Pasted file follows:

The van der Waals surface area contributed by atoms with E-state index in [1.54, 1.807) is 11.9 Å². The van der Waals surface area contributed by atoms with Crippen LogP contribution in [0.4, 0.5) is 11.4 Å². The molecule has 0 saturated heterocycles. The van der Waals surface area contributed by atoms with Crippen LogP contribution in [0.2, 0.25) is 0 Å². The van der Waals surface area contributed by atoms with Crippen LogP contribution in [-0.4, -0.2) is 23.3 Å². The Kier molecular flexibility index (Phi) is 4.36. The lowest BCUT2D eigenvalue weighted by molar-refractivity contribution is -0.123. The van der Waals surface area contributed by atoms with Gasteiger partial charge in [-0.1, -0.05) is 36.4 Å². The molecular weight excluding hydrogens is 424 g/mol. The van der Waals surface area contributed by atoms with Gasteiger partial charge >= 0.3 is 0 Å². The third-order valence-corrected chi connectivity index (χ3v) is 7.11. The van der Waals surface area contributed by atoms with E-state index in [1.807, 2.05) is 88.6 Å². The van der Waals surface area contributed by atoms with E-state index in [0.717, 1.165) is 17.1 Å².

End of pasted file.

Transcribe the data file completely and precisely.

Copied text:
The van der Waals surface area contributed by atoms with E-state index in [1.54, 1.807) is 11.9 Å². The van der Waals surface area contributed by atoms with Crippen LogP contribution in [0.4, 0.5) is 11.4 Å². The molecule has 0 saturated heterocycles. The van der Waals surface area contributed by atoms with Crippen LogP contribution in [0.2, 0.25) is 0 Å². The van der Waals surface area contributed by atoms with Crippen LogP contribution in [-0.4, -0.2) is 23.3 Å². The Kier molecular flexibility index (Phi) is 4.36. The lowest BCUT2D eigenvalue weighted by molar-refractivity contribution is -0.123. The van der Waals surface area contributed by atoms with Gasteiger partial charge in [-0.1, -0.05) is 36.4 Å². The molecular weight excluding hydrogens is 424 g/mol. The van der Waals surface area contributed by atoms with Gasteiger partial charge >= 0.3 is 0 Å². The third-order valence-corrected chi connectivity index (χ3v) is 7.11. The van der Waals surface area contributed by atoms with E-state index in [1.807, 2.05) is 88.6 Å². The van der Waals surface area contributed by atoms with E-state index in [0.717, 1.165) is 17.1 Å².